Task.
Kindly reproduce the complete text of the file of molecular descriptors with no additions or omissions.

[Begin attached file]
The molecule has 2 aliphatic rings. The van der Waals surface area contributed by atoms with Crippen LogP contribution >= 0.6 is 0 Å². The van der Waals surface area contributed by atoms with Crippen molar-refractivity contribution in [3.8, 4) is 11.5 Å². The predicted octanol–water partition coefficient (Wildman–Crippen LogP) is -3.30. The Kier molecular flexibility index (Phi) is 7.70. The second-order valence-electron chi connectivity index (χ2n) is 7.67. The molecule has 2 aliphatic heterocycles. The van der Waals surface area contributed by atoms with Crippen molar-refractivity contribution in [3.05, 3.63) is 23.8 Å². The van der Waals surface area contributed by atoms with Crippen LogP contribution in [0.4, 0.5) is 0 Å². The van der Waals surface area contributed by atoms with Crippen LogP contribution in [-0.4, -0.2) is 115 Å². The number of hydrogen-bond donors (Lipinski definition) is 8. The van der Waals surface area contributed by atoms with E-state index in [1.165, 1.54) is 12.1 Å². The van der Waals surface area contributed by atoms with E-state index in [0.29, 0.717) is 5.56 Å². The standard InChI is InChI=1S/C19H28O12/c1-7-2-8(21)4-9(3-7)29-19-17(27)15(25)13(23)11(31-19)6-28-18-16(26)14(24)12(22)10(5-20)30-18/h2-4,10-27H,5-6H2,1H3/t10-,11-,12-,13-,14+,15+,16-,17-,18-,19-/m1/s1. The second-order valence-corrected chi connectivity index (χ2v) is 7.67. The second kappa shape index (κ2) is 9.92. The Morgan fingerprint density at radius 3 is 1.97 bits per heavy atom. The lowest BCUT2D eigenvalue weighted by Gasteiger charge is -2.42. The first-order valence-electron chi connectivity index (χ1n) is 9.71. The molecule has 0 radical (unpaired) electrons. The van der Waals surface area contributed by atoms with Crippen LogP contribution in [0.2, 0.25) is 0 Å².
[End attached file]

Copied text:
The molecule has 2 aliphatic rings. The van der Waals surface area contributed by atoms with Crippen LogP contribution >= 0.6 is 0 Å². The van der Waals surface area contributed by atoms with Crippen molar-refractivity contribution in [3.8, 4) is 11.5 Å². The predicted octanol–water partition coefficient (Wildman–Crippen LogP) is -3.30. The Kier molecular flexibility index (Phi) is 7.70. The second-order valence-electron chi connectivity index (χ2n) is 7.67. The molecule has 2 aliphatic heterocycles. The van der Waals surface area contributed by atoms with Crippen molar-refractivity contribution in [3.05, 3.63) is 23.8 Å². The van der Waals surface area contributed by atoms with Crippen LogP contribution in [0.4, 0.5) is 0 Å². The van der Waals surface area contributed by atoms with Crippen LogP contribution in [-0.4, -0.2) is 115 Å². The number of hydrogen-bond donors (Lipinski definition) is 8. The van der Waals surface area contributed by atoms with E-state index in [1.165, 1.54) is 12.1 Å². The van der Waals surface area contributed by atoms with E-state index in [0.29, 0.717) is 5.56 Å². The standard InChI is InChI=1S/C19H28O12/c1-7-2-8(21)4-9(3-7)29-19-17(27)15(25)13(23)11(31-19)6-28-18-16(26)14(24)12(22)10(5-20)30-18/h2-4,10-27H,5-6H2,1H3/t10-,11-,12-,13-,14+,15+,16-,17-,18-,19-/m1/s1. The second-order valence-corrected chi connectivity index (χ2v) is 7.67. The second kappa shape index (κ2) is 9.92. The Morgan fingerprint density at radius 3 is 1.97 bits per heavy atom. The lowest BCUT2D eigenvalue weighted by Gasteiger charge is -2.42. The first-order valence-electron chi connectivity index (χ1n) is 9.71. The molecule has 0 radical (unpaired) electrons. The van der Waals surface area contributed by atoms with Crippen LogP contribution in [0.2, 0.25) is 0 Å².